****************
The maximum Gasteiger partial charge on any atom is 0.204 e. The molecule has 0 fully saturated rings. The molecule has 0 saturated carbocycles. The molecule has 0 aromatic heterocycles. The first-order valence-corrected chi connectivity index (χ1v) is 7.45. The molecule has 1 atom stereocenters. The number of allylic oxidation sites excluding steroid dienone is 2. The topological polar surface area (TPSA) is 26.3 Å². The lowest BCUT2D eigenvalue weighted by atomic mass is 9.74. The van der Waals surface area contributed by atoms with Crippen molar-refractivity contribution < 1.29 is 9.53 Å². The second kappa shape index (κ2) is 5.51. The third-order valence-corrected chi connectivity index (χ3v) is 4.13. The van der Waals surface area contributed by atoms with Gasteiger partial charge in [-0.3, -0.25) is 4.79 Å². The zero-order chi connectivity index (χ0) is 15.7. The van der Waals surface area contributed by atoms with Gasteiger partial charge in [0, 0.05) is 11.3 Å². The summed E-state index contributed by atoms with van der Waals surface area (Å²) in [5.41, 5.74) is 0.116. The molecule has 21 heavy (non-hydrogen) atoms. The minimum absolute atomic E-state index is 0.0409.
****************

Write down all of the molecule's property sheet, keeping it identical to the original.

The maximum Gasteiger partial charge on any atom is 0.204 e. The molecule has 0 fully saturated rings. The molecule has 0 saturated carbocycles. The molecule has 0 aromatic heterocycles. The first-order valence-corrected chi connectivity index (χ1v) is 7.45. The molecule has 1 atom stereocenters. The number of allylic oxidation sites excluding steroid dienone is 2. The topological polar surface area (TPSA) is 26.3 Å². The lowest BCUT2D eigenvalue weighted by atomic mass is 9.74. The van der Waals surface area contributed by atoms with Crippen molar-refractivity contribution < 1.29 is 9.53 Å². The second kappa shape index (κ2) is 5.51. The third-order valence-corrected chi connectivity index (χ3v) is 4.13. The van der Waals surface area contributed by atoms with Gasteiger partial charge in [-0.3, -0.25) is 4.79 Å². The zero-order chi connectivity index (χ0) is 15.7. The van der Waals surface area contributed by atoms with Gasteiger partial charge in [0, 0.05) is 11.3 Å². The summed E-state index contributed by atoms with van der Waals surface area (Å²) in [5.41, 5.74) is 0.116. The molecule has 21 heavy (non-hydrogen) atoms. The minimum absolute atomic E-state index is 0.0409.